“It’s really entertaining(ˌen(t)ərˈtāniNG) compared to other sitcoms, and it addresses universal issues,” Ms. Konus, 29, said by telephone from her home in Monterey(ˌmän(t)əˈrā, ˈmän(t)ərā), Calif. “The themes, if you ask me, speak to everyone.”


Monthly self-expansion project

Monthly self-expansion(ikˈspanSHən) project

By Derek Sivers

Here’s an idea: Every month, pick something you hate or know nothing about, and get to know it well. Spend a few hours per week, for an entire(ənˈtī(ə)r) month, just learning about that subject. Why?

The idea is inspired by a very successful friend of mine who is regrettably(rəˈɡredəblē) closed-minded. She hates everything that isn’t European, sophisticated(səˈfistəˌkādəd), and familiar(fəˈmilyər). Culture of India? Hates it. Chinese opera? Hates it. West African(ˈafrəkən) music? Hates it. Any mention of any of these things, and she completely shuts down. Appreciating them is not an option.

It made me realize that some of the greatest joys in my life are the things I used to hate, or know nothing about, and now have grown to love. Read my post “Loving what I used to hate” for my story about that.

So I thought: Instead of letting it happen accidentally(ˌaksəˈden(t)(ə)lē) or randomly(ˈrandəmlē), why not be deliberate(dəˈlib(ə)rət) about it? Some ideas of things to study for a month would be…

civil(ˈsiv(ə)l) engineering

emergency medical(ˈmedək(ə)l) training

If it’s learning a skill, read Josh Kaufman’s(ˈkôfmən) First 20 Hours and use that approach.

While you might lean towards things you’ve always wanted to learn about, I think it’s more interesting to ask yourself, “What do I have absolutely no interest in?” or “What sounds repulsive(rəˈpəlsiv) to me?”, then aim to understand one of those things. Start with a kind of music you hate, or a part of the world that sounds unappealing(ˌənəˈpēliNG) to you. That’s where the real self-expansion happens.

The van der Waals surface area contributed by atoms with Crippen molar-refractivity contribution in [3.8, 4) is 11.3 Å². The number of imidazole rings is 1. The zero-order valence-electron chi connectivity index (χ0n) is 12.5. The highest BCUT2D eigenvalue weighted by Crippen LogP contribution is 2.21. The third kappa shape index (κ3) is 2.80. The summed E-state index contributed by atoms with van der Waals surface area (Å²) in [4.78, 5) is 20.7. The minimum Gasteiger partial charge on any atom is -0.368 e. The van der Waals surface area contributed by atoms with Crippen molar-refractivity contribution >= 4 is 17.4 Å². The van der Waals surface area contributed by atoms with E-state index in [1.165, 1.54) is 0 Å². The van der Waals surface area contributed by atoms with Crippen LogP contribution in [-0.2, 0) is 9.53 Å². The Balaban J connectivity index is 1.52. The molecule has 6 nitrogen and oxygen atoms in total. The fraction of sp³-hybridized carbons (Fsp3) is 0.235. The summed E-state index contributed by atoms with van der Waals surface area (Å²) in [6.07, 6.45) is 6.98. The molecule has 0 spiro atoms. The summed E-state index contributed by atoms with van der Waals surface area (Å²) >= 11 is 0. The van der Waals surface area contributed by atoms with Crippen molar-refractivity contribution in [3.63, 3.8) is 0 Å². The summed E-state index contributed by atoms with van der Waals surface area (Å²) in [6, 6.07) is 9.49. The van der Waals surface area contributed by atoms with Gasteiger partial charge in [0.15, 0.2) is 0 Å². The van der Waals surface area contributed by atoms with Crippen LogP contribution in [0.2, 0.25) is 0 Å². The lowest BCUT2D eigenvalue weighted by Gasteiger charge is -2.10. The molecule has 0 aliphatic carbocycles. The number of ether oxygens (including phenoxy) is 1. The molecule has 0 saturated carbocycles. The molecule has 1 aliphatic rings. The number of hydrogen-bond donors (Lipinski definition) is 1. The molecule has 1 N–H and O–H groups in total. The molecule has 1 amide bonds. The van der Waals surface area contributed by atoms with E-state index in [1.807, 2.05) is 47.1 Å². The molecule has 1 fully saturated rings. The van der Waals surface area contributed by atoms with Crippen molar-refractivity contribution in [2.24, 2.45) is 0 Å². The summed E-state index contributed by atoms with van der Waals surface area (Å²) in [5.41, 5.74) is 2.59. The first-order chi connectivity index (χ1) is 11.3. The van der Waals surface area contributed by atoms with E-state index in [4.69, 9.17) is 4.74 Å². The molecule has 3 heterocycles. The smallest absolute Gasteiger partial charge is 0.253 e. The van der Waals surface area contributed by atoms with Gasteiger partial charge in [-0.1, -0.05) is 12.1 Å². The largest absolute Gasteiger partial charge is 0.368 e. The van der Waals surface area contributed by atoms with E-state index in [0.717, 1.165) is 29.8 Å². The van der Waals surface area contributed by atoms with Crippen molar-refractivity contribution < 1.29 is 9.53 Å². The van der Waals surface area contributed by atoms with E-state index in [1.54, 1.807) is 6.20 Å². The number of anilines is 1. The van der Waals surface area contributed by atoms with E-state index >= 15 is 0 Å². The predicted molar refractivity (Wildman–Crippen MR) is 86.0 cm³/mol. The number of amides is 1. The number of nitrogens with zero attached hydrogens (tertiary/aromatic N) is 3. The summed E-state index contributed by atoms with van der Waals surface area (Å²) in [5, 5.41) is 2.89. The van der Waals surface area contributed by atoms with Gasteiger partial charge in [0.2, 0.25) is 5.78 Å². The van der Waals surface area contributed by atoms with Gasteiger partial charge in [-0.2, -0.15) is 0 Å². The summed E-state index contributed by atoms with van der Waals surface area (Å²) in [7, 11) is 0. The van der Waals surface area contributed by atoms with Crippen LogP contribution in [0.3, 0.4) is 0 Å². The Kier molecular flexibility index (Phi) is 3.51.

Whenever we learn about something, we learn to appreciate it. So it’s most rewarding if it’s something you previously had no appreciation for.

I like this idea a lot, and plan to do it soon.


Review of “The Godfather”

Review of “The Godfather”

By Roger Ebert

“The Godfather” is told entirely within a closed world. That’s why we sympathize(ˈsimpəˌTHīz) with characters who are essentially evil(ˈēvəl). The story by Mario Puzo(ˈpo͞ozō) and Francis(ˈfransəs) Ford(fôrd) Coppola(ˈkäpələ) is a brilliant conjuring(ˈkänjəriNG) act, inviting us to consider the Mafia(ˈmäfēə) entirely on its own terms. Don Vito Corleone (Marlon Brando) emerges(əˈmərj) as a sympathetic and even admirable(ˈadm(ə)rəb(ə)l) character; during the entire film, this lifelong professional criminal(ˈkrim(ə)n(ə)l) does nothing of which we can really disapprove(ˌdisəˈpro͞ov).

During the movie we see not a single actual civilian(səˈvilyən) victim(ˈviktəm) of organized(ˈôrɡəˌnīzd) crime(krīm). No women trapped into prostitution(ˌprästəˈt(y)o͞oSH(ə)n). No lives wrecked(rekt) by gambling(ˈɡambəl). No victims of theft(THeft), fraud(frôd) or protection rackets(ˈrakəts). The only police officer with a significant speaking role is corrupt(kəˈrəpt).

The story views the Mafia from the inside. That is its secret, its charm(CHärm), its spell; in a way, it has shaped the public perception of the Mafia ever since. The real world is replaced by an authoritarian(əˌTHôrəˈterēən) patriarchy(ˈpātrēˌärkē) where power and justice flow from the Godfather, and the only villains(ˈvilən) are traitors(ˈtrādər). There is one commandment(kəˈman(d)mənt), spoken by Michael (Al Pacino): “Don’t ever take sides against the family.”


The Road Not Taken

The Road Not Taken

By Robert Frost(frôst)

Two roads diverged(dəˈvərj) in a yellow wood,
And sorry I could not travel both
And be one traveler, long I stood
And looked down one as far as I could